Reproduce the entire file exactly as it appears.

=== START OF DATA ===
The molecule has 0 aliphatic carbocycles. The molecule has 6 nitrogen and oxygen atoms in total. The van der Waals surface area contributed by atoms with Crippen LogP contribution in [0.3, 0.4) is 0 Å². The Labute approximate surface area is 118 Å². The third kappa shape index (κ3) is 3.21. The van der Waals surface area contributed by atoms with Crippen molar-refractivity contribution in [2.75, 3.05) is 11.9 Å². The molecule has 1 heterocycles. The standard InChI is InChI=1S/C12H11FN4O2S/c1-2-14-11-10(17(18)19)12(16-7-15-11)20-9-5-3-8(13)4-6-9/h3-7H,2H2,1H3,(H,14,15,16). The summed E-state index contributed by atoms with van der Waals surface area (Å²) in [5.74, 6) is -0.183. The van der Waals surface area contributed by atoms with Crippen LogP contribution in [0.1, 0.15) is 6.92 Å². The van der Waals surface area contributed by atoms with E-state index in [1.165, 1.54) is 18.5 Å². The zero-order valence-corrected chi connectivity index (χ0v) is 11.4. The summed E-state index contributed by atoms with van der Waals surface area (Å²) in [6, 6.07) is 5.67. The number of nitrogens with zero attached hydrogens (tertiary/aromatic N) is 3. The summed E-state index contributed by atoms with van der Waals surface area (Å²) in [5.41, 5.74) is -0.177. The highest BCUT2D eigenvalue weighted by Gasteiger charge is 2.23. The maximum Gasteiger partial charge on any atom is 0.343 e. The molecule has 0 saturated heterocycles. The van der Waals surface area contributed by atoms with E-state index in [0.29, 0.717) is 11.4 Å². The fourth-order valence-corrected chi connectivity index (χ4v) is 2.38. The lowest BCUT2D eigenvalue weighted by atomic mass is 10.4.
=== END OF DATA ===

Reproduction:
The molecule has 0 aliphatic carbocycles. The molecule has 6 nitrogen and oxygen atoms in total. The van der Waals surface area contributed by atoms with Crippen LogP contribution in [0.3, 0.4) is 0 Å². The Labute approximate surface area is 118 Å². The third kappa shape index (κ3) is 3.21. The van der Waals surface area contributed by atoms with Crippen molar-refractivity contribution in [2.75, 3.05) is 11.9 Å². The molecule has 1 heterocycles. The standard InChI is InChI=1S/C12H11FN4O2S/c1-2-14-11-10(17(18)19)12(16-7-15-11)20-9-5-3-8(13)4-6-9/h3-7H,2H2,1H3,(H,14,15,16). The summed E-state index contributed by atoms with van der Waals surface area (Å²) in [5.74, 6) is -0.183. The van der Waals surface area contributed by atoms with Crippen LogP contribution in [0.1, 0.15) is 6.92 Å². The van der Waals surface area contributed by atoms with E-state index in [1.165, 1.54) is 18.5 Å². The zero-order valence-corrected chi connectivity index (χ0v) is 11.4. The summed E-state index contributed by atoms with van der Waals surface area (Å²) in [6, 6.07) is 5.67. The number of nitrogens with zero attached hydrogens (tertiary/aromatic N) is 3. The summed E-state index contributed by atoms with van der Waals surface area (Å²) in [5.41, 5.74) is -0.177. The highest BCUT2D eigenvalue weighted by Gasteiger charge is 2.23. The maximum Gasteiger partial charge on any atom is 0.343 e. The molecule has 0 saturated heterocycles. The van der Waals surface area contributed by atoms with E-state index in [0.29, 0.717) is 11.4 Å². The fourth-order valence-corrected chi connectivity index (χ4v) is 2.38. The lowest BCUT2D eigenvalue weighted by atomic mass is 10.4.